InCharge HEALTHCARE 2020 dren. The capabilities of our physicians, nurses and other health professionals has come so far that children who might never have survived their illnesses a decade ago are now getting to go home. For example, today almost 90% of children born prematurely with extremely low birth weight (< 1.5Kg) will survive. That was certainly not the case a decade ago. The technology and knowledge that we have acquired in the last 10 years is truly amazing.” Looking Ahead: “Related to pediatrics, I believe transitions of care will become a more significant issue in the future. Because of continued medical advances, more children will survive into adulthood with pediatric illnesses; illnesses that adult physicians are unaccustomed to managing. Where will the medical home be for adults with childhood illnesses? What a wonderful issue to solve! “I also have a hope for the future, that our nation will make larger investments in maintaining health. I hope that the economic incentives for health care providers will be more aligned with helping people maintain their health, rather than simply treating their illnesses.” Henry Sullivant Reflections: “For the practitioner, the influence of the electronic health record (EHR) and its challenge to the flow of patient care has been remarkable. The electronic record changed office practice efficiencies significantly. Only recently have practitioners been able to use the tool for effective communication with their panel of patients. But, as they become comfortable with its ability to quickly communicate results with patients and move information to and from care delivery sites, the costs of the electronic record begins to make operational sense.
6 Memphis Medical News
Patient movement within the office setting was at first disrupted by the EHR, but most patients find that the hassle of repetitive ‘filling out forms’ has been removed by the EHR. Clinicians find rewarding the doctor-patient relationship and do not like viewing the patient across a monitor. Ongoing is the challenge the electronic record puts on safety systems that healthcare has developed more than 100 years to minimize harm to patients. The electronic record serves as a defined augmentation to the timeproved failsafe systems, but the integration needs to be carefully governed. “For a health care system, the electronic health record integration has been equally influential. For clinicians who provide inpatient care at the hospital as well as in their offices, health systems ask them to learn our system as well as theirs. This can be a barrier to our alignment to deliver care. Often, the practice system does not directly integrate with the hospital system, so efficiencies are not achieved. On the contrary, business office expenses remain steep for both the system and the practice. “For health care in general,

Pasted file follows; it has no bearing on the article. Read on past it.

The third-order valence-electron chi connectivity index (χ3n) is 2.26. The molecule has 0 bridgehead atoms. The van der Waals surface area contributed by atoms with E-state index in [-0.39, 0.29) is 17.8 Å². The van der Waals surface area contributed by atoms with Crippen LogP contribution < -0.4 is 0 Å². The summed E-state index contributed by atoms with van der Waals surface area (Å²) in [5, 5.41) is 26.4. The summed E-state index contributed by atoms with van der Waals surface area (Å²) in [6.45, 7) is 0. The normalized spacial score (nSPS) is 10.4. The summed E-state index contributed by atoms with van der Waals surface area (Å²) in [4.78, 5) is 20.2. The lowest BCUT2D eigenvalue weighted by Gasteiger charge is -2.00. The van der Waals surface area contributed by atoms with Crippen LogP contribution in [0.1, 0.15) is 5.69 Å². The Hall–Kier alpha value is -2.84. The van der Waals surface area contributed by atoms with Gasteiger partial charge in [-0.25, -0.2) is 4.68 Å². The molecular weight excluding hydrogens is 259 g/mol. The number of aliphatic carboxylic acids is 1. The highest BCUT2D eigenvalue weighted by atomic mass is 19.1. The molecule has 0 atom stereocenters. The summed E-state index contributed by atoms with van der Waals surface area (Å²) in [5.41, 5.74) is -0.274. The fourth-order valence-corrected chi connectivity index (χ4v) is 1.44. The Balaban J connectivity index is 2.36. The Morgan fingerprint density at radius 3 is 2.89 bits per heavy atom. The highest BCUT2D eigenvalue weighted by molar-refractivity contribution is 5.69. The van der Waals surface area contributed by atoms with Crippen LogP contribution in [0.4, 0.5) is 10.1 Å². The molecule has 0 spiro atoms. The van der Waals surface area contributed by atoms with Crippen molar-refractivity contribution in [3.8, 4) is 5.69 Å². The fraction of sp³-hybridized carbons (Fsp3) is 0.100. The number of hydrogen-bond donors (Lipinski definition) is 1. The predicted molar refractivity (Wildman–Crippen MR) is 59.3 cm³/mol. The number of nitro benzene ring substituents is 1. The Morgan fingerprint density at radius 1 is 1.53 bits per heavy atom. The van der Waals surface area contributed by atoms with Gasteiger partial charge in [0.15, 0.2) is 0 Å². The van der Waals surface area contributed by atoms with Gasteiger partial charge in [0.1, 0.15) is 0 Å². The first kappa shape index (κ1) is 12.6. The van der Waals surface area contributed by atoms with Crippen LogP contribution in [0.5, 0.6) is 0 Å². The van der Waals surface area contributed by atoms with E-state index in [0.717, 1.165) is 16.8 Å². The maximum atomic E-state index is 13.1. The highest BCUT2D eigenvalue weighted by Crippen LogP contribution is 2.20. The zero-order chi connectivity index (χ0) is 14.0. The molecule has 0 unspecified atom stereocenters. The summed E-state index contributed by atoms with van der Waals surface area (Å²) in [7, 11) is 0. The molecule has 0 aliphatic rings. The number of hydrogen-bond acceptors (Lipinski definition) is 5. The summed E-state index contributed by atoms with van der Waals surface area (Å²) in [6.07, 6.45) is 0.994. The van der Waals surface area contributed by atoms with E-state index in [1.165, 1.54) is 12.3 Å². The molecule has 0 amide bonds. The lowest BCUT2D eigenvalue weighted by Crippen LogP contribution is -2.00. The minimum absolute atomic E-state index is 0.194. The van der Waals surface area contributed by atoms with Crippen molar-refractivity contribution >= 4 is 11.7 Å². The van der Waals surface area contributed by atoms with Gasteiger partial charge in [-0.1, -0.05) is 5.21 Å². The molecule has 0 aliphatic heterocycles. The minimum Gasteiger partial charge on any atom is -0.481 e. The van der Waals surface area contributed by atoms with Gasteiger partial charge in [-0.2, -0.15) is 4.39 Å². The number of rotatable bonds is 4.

the explosion in the knowledge of the human genome is rapidly changing both the understanding of the physiology of disease, but also the opportunity to specifically tailor treatment to the individual. Historically, successful treatment has been challenged by the side effects of that same treatment. The more specific the treatment, the less the lateral effect…all permitted by the benefit of our understanding of the genetic composition of the individual and the disease. “In addition, the vast majority of care can now be rendered as an outpatient. Joint replacement and many other surgical procedures are now exclusively accomplished without patients having to be admitted to the hospital. “Other technological advancements have markedly improved patients’ care and shortened their time to full recovery. As most care is rendered in the office or in other outpatient settings, fragmentation of care and its threat to collegial interaction among health care professionals is a concern. In the past, these professionals ‘walked the halls’ together. Now, most never come to the hospital. Most clinical updates can be captured from your smart phone. The need to attend conferences or share clinical experiences in the hospital dining room is gone. The risk is the loss of those relationships that have been equated with continuity of care.”
Henry Sullivant, MD Title: Vice President & Chief Medical Officer, Baptist Memorial 2017-Present Birthplace: Kosciusko, Mississippi Experience: Vice President & Chief Medical Officer, Baptist Memorial 2017-Present; Obstetrician/Gynecologist, Ruch Clinic, Memphis, 1989-2017 l Assistant Professor, Department of Gynecology & Obstetrics, UTHSC, 1989-2017
Looking Ahead: “As health care becomes more portable and the interoperability of electronic records becomes seamless, then patients can have their care when they want it, and have it meet their needs to a successful outcome. Continuous monitoring of patient data as captured by mobile devices will facilitate
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